Testing is simple with Visual Studio

By Darryl K. Taft  |  Posted 2008-02-13 Print this article Print

"The basic deal with MVC is there is the model, which is any set of .Net objects; the view, which is the HTML or a template that represents how the data should be formatted for the user; and the controller, that puts them together," Abrams said.

ASP.NET MVC uses Microsoft's LINQ (Language Integrated Query) technology in the form of LINQ to SQL. "It prepares the data objects and hands everything off to the view," Abrams said. Not only does ASP.NET MVC leverage the benefits of ASP.NET, it is "the first project that takes advantage of the 3.5 features in the .Net framework, such as LINQ and anonymous types," he said.

Meanwhile, the Visual Studio integration makes testing easy, he said. However, for more involved testing, developers can use a tool such as Rhino Mocks, Haack said.

Haack also noted how extensible the ASP.NET MVC technology is. "We found some bugs in the CTP and we were able to get around them by simply swapping out components," rather than doing entire rewrites, he said.

Microsoft also has started work on an ASP.NET Dynamic Data project, which builds heavily on the work the company has done with LINQ and enables developers to create user interfaces based on what they know about the data, Abrams said.

In a Feb. 12 blog post on the technology, Guthrie wrote: "All of these features (ASP.NET MVC, ASP.NET Dynamic Data, and the new ASP.NET AJAX improvements) will ship later this year and work with VS 2008 and .NET 3.5."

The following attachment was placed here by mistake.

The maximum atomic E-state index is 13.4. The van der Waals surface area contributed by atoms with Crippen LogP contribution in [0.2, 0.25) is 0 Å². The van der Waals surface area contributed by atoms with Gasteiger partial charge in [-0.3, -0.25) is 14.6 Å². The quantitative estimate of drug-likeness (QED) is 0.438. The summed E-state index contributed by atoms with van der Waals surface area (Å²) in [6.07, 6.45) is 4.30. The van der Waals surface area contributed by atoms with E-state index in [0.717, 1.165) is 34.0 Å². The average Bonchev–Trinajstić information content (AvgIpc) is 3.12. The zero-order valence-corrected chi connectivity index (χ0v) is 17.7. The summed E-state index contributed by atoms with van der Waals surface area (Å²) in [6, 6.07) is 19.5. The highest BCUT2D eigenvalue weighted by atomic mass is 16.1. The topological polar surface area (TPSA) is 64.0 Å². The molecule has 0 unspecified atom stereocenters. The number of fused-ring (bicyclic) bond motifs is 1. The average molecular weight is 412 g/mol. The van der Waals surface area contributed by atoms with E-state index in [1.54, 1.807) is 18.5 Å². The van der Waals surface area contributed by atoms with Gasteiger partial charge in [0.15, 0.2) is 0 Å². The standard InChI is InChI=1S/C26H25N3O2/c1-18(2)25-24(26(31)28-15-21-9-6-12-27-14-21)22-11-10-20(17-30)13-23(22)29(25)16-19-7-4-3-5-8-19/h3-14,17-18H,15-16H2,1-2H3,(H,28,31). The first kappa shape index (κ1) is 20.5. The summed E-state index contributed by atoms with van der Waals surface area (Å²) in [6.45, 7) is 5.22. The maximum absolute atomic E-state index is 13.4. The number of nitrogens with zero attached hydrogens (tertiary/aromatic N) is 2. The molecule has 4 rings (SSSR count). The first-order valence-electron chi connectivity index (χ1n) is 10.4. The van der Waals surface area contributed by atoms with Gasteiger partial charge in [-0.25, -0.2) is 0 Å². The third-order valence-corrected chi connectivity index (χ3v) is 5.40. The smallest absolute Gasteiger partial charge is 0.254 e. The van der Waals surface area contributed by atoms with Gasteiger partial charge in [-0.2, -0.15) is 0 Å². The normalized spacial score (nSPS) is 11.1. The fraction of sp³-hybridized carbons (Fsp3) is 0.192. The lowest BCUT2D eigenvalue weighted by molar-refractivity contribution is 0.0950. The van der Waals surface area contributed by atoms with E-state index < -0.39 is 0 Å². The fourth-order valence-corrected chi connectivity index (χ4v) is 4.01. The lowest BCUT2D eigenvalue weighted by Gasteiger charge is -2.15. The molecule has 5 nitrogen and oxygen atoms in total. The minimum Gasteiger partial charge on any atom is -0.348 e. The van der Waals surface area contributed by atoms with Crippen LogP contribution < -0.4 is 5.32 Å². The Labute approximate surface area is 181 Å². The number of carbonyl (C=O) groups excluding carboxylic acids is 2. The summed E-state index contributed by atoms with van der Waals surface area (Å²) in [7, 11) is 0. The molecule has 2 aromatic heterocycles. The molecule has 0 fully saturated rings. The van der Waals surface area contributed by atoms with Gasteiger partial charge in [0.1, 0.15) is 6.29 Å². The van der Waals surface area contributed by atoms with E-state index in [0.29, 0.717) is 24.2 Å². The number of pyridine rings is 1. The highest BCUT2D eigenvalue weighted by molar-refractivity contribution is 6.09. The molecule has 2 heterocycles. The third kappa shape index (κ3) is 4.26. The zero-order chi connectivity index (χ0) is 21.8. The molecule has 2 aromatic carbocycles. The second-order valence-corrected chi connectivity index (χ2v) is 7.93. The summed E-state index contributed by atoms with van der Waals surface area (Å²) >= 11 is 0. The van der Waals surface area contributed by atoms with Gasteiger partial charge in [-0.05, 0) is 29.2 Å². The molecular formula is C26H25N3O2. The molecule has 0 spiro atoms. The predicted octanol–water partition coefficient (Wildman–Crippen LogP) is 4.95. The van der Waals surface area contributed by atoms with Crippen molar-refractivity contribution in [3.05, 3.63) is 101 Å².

Meanwhile, David Heinemeier Hansson, creator of Ruby on Rails, welcomed Microsoft into the MVC fold.

"I think MVC is a really nice, simple way of partitioning the concerns of a Web application that people in most every environment could benefit from," Hansson told eWEEK. "So it's good from an industry perspective to see Microsoft finally start to pay attention."

Hansson said the PHP community and now Microsoft have taken notice of the advantages of MVC.

"It seems that Microsoft is taking notice, that's for sure," he said. "The proposed MVC extensions to ASP.NET bear more than a striking resemblance to the way we implemented things in Rails. That's of course flattering to have a giant like Microsoft attempt to copy many of the ideas that we've been championing for years now, but they do appear to be a little late to the party."

Not one to often pass on the opportunity to gibe, Hansson said: "I think Microsoft is just doing what they always do: Following."

Marc Fleury, former CEO of JBoss, said, "MVC is an accepted way to develop applications in the Java camp. Discussions on MVC are very advanced and there are a number of frameworks. I would venture that this is way to a) offer familiar methodologies to Java developer, and b) offer new options to existing ASP.NET developers."

Darryl K. Taft covers the development tools and developer-related issues beat from his office in Baltimore. He has more than 10 years of experience in the business and is always looking for the next scoop. Taft is a member of the Association for Computing Machinery (ACM) and was named 'one of the most active middleware reporters in the world' by The Middleware Co. He also has his own card in the 'Who's Who in Enterprise Java' deck.

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